NSF advances 25 projects to explore bold ideas for transformative research
Credit: National Science Foundation
The U.S. National Science Foundation is always seeking to engage the most creative minds with innovative ideas that will help understand and surmount the world’s most difficult challenges.
NSF 2026 is one of the agency's "10 Big Ideas for Future NSF Investments," intended to ensure continuous exploration at the frontiers of U.S. science and engineering. Previously, NSF invited the scientific community, industry, nonprofits and the public at large to participate in the NSF 2026 Idea Machine, a competition to help set the U.S. agenda for fundamental research in science and engineering.
NSF received 800 ideas from nearly every state, with the potential to address grand challenges in fundamental research or in STEM education. All entries were reviewed by experts and 33 ideas were selected for their timeliness, ambition, potential scientific and societal impacts, and potential for interagency, international and public-private partnerships.
Some of the themes that emerged include:
- How to design a resilient environment that will adapt to a rapidly changing world
- How to reduce waste and harness it for energy
- How to design new materials that mimic properties of living things
- How to expand artificial intelligence to incorporate empathy
- How to empower K-12 and other educators to engage all members of society in STEM literacy and to become the problem-solvers of tomorrow
To further develop the themes, NSF invited proposals for conferences and early concept, exploratory research.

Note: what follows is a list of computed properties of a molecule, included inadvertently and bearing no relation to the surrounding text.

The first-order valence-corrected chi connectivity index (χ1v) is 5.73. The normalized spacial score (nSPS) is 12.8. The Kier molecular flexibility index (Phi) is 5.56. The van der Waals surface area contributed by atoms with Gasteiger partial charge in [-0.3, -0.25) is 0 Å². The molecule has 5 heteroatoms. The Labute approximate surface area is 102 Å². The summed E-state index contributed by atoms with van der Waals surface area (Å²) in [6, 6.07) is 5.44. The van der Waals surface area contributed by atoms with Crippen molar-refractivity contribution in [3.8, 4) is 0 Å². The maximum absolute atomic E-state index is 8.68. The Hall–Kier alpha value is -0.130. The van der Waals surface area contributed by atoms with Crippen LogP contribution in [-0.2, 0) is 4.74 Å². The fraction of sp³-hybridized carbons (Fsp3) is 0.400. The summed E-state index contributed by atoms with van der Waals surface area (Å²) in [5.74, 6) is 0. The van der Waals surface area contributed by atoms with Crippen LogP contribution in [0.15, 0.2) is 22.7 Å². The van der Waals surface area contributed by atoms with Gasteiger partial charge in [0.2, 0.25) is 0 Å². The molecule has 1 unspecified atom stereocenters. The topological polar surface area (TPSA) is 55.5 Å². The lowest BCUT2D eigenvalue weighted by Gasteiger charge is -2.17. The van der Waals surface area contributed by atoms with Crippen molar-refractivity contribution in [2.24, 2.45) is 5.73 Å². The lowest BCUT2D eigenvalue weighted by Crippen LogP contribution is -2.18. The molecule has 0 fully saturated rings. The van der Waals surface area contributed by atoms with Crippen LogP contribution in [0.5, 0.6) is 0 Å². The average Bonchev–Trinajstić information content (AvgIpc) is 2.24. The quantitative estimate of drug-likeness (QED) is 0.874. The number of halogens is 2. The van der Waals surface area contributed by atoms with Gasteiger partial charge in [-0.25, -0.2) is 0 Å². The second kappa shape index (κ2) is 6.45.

NSF awarded 21 research and four conference projects totaling over $6 million. Scientists, engineers and educators from 27 institutions across the country will be involved in these highly interdisciplinary projects.
"With the NSF 2026 Idea Machine, NSF ventured beyond our traditional paradigms to invite input from trusted stakeholders as well as new and unconventional partners. This ensures that our future research themes will bridge recognized gaps in existing knowledge and reflect the interests and priorities of the American people," says Suzanne Iacono, head of integrative activities.
The funded projects focus on diverse topics, including artificial general intelligence, environmental sustainability, evolution and diversity of human cognition, biomaterials, emergence, diversification and enhancement of the STEM workforce, and others. All are designed to engage multiple science and engineering disciplines to develop the top-ranked Idea Machine themes into thoughtful, cross-cutting research agendas.
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